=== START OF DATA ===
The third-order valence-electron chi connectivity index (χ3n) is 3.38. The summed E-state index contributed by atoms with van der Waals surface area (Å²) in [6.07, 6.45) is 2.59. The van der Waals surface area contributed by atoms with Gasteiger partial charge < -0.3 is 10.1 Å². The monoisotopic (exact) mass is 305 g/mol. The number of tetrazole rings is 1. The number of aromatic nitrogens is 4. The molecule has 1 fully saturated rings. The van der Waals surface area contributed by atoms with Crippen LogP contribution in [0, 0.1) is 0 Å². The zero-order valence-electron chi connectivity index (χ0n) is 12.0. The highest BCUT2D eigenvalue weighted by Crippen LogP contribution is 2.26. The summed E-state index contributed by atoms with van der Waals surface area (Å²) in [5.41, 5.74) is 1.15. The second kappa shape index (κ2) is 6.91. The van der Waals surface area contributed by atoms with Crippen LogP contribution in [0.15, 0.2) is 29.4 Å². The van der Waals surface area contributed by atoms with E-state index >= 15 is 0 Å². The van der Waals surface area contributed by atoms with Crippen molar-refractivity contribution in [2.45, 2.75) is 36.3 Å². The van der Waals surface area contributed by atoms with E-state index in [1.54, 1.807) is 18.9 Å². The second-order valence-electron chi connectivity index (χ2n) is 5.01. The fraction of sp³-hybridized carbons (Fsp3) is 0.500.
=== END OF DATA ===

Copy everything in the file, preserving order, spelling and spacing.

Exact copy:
The third-order valence-electron chi connectivity index (χ3n) is 3.38. The summed E-state index contributed by atoms with van der Waals surface area (Å²) in [6.07, 6.45) is 2.59. The van der Waals surface area contributed by atoms with Gasteiger partial charge < -0.3 is 10.1 Å². The monoisotopic (exact) mass is 305 g/mol. The number of tetrazole rings is 1. The number of aromatic nitrogens is 4. The molecule has 1 fully saturated rings. The van der Waals surface area contributed by atoms with Crippen LogP contribution in [0, 0.1) is 0 Å². The zero-order valence-electron chi connectivity index (χ0n) is 12.0. The highest BCUT2D eigenvalue weighted by Crippen LogP contribution is 2.26. The summed E-state index contributed by atoms with van der Waals surface area (Å²) in [5.41, 5.74) is 1.15. The second kappa shape index (κ2) is 6.91. The van der Waals surface area contributed by atoms with Crippen LogP contribution in [0.15, 0.2) is 29.4 Å². The van der Waals surface area contributed by atoms with E-state index >= 15 is 0 Å². The van der Waals surface area contributed by atoms with Crippen molar-refractivity contribution in [2.45, 2.75) is 36.3 Å². The van der Waals surface area contributed by atoms with E-state index in [1.54, 1.807) is 18.9 Å². The second-order valence-electron chi connectivity index (χ2n) is 5.01. The fraction of sp³-hybridized carbons (Fsp3) is 0.500.